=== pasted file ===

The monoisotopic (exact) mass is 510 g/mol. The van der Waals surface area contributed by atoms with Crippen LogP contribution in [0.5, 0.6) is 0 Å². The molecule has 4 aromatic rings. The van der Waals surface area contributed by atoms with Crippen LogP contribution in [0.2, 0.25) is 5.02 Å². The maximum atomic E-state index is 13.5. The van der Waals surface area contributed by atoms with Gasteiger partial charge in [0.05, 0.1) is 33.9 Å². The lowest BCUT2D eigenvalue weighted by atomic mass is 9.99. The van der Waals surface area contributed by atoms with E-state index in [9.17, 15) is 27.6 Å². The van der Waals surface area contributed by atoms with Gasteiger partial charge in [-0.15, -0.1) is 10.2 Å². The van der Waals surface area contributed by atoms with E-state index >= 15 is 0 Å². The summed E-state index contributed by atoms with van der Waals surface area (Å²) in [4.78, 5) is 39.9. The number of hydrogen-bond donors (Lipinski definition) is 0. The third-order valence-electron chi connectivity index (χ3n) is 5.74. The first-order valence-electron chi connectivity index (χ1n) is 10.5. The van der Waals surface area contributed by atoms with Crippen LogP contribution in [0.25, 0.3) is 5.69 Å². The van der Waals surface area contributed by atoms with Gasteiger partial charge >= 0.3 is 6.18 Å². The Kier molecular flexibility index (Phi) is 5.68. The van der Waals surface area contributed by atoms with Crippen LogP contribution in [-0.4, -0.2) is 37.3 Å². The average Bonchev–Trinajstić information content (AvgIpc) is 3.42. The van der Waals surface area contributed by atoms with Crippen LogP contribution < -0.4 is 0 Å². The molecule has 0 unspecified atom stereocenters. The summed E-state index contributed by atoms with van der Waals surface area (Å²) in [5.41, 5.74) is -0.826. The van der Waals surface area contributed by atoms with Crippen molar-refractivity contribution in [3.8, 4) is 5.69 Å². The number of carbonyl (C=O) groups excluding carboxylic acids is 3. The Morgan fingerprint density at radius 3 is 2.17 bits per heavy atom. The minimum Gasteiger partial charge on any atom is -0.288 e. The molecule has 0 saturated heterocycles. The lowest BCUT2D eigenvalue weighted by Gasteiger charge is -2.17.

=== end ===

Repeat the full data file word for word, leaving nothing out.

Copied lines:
The monoisotopic (exact) mass is 510 g/mol. The van der Waals surface area contributed by atoms with Crippen LogP contribution in [0.5, 0.6) is 0 Å². The molecule has 4 aromatic rings. The van der Waals surface area contributed by atoms with Crippen LogP contribution in [0.2, 0.25) is 5.02 Å². The maximum atomic E-state index is 13.5. The van der Waals surface area contributed by atoms with Gasteiger partial charge in [0.05, 0.1) is 33.9 Å². The lowest BCUT2D eigenvalue weighted by atomic mass is 9.99. The van der Waals surface area contributed by atoms with E-state index in [9.17, 15) is 27.6 Å². The van der Waals surface area contributed by atoms with Gasteiger partial charge in [-0.15, -0.1) is 10.2 Å². The van der Waals surface area contributed by atoms with E-state index >= 15 is 0 Å². The summed E-state index contributed by atoms with van der Waals surface area (Å²) in [4.78, 5) is 39.9. The number of hydrogen-bond donors (Lipinski definition) is 0. The third-order valence-electron chi connectivity index (χ3n) is 5.74. The first-order valence-electron chi connectivity index (χ1n) is 10.5. The van der Waals surface area contributed by atoms with Crippen LogP contribution in [0.25, 0.3) is 5.69 Å². The van der Waals surface area contributed by atoms with Gasteiger partial charge >= 0.3 is 6.18 Å². The Kier molecular flexibility index (Phi) is 5.68. The van der Waals surface area contributed by atoms with Crippen LogP contribution in [-0.4, -0.2) is 37.3 Å². The average Bonchev–Trinajstić information content (AvgIpc) is 3.42. The van der Waals surface area contributed by atoms with Crippen LogP contribution < -0.4 is 0 Å². The molecule has 0 unspecified atom stereocenters. The summed E-state index contributed by atoms with van der Waals surface area (Å²) in [5.41, 5.74) is -0.826. The van der Waals surface area contributed by atoms with Crippen molar-refractivity contribution in [3.8, 4) is 5.69 Å². The number of carbonyl (C=O) groups excluding carboxylic acids is 3. The Morgan fingerprint density at radius 3 is 2.17 bits per heavy atom. The minimum Gasteiger partial charge on any atom is -0.288 e. The molecule has 0 saturated heterocycles. The lowest BCUT2D eigenvalue weighted by Gasteiger charge is -2.17.